Stop Suffering

How to Deal With Sciatica Pain

Tools to help you deal with the unbearable pain that comes with Sciatica.

Stop Suffering

How to Deal With Sciatica Pain

Tools to help you deal with the unbearable pain that comes with Sciatica.

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Sciatica is a common problem that can cause severe pain, numbness, and tingling in an around the back and legs. Sciatica can be caused by a number of different health conditions, some of which need appropriate medical treatment, so it’s important to get a proper diagnosis from your doctor before trying self-help measures.

Most cases of sciatica will improve within six to eight weeks. However, some people will continue to experience symptoms for several months. Once your doctor has ruled out serious medical conditions, there are several things you can do to speed up your recovery from sciatica.

Medication

Painkillers and topical pain relief can help to alleviate the pain of sciatica. For mild to moderate cases, over-the-counter pain relief, topical creams, gels containing ibuprofen, and other painkilling properties can be useful. However, for more severe pain, you may need prescription painkillers and other medication to help control the symptoms.

Doctors can also prescribe other treatments to ease nerve pain and muscle spasms. Some types of antidepressants, muscle relaxants and drugs used for epilepsy can help in certain cases. If other treatments fail to relieve the pain, spinal injections may be offered by your doctor or specialist.

Yoga

Yoga can be a very effective way to relieve sciatica pain. It is widely known that yoga increases circulation, increase flexibility, and lengthens muscles. But, there are certain poses that can relieve the tingling, pain, and discomfort of sciatica, including Bharadvaja’s Twist, Bound Angle Pose, Cobra Pose, Dolphin Pose, Downward Dog, Half Moon, and my favorite Seated Spinal Twist. Get yourself a cushioned yoga mat, head to your local yoga studio, and arrive a few minutes early to let your yoga instructor know about your sciatica pain so they can help tailor the practice specifically to your needs.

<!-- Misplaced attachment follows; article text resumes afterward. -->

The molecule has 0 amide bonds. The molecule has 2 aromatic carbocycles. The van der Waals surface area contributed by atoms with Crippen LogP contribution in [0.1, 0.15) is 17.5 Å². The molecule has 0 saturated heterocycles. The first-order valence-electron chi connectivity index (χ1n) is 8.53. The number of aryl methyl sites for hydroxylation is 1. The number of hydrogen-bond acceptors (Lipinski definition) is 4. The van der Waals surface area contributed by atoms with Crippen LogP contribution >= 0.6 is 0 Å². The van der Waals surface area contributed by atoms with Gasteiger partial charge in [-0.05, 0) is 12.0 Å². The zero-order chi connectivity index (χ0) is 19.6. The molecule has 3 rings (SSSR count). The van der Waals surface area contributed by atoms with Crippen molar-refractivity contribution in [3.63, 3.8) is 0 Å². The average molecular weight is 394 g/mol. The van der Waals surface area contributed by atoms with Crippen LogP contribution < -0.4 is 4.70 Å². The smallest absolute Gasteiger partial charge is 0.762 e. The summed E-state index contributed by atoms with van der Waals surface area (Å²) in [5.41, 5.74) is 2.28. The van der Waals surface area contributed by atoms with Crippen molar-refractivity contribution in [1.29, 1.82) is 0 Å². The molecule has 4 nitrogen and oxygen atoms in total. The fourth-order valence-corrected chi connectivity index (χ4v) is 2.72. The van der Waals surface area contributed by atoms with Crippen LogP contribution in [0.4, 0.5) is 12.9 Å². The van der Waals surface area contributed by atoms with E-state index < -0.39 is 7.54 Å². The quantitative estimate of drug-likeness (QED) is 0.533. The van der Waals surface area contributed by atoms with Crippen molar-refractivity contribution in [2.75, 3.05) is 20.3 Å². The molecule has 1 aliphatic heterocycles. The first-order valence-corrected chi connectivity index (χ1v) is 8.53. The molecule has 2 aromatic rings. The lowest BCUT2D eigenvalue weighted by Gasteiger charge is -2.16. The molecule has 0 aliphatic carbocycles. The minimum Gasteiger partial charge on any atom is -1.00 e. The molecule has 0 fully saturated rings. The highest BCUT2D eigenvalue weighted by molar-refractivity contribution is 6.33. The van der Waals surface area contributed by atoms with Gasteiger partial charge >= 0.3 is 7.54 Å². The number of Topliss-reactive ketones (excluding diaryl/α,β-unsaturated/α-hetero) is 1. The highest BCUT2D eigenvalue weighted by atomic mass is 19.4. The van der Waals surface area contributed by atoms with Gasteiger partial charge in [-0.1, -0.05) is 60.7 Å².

Self-Help

Self-help measures can be effective in mild to moderate cases of sciatica. Short-term bed rest can be helpful for some people. However, long-term bed rest and inactivity can lead to a weakening of the muscles that help to support the back. Using a special pillow for tailbone pain can be tremendously helpful in reducing the pressure while sitting at work or driving. Walking, cycling, yoga, and swimming are great activities to keep the back flexible.

If severe pain prevents you from regular exercise, try performing a few gentle stretching exercises once or twice a day. This will help to prevent muscle spasms and other problems caused by inactivity. A good TENS unit for sciatica can be particularly helpful with this type if pain.  Hot and cold compresses can also help to ease pain and muscle spasms.

Physiotherapy

Using physiotherapy can help to correct back problems caused by poor posture and repetitive movements. Physiotherapy can also help to build strength and flexibility in the back and surrounding muscles, which will reduce the risk of your sciatica symptoms returning. A qualified physiotherapist can identify problems with your spine, back muscles and other areas that may be causing pain. Simple exercises can then be used to correct the problem and increase your flexibility.

Overview

In the majority of cases, sciatica symptoms will start to improve within a few weeks. Thus no further treatment will be needed. However, some people may require spinal surgery to fix the problem. If symptoms become progressively worse, contact your doctor or ask to see a specialist. You may need to consider a surgical solution.

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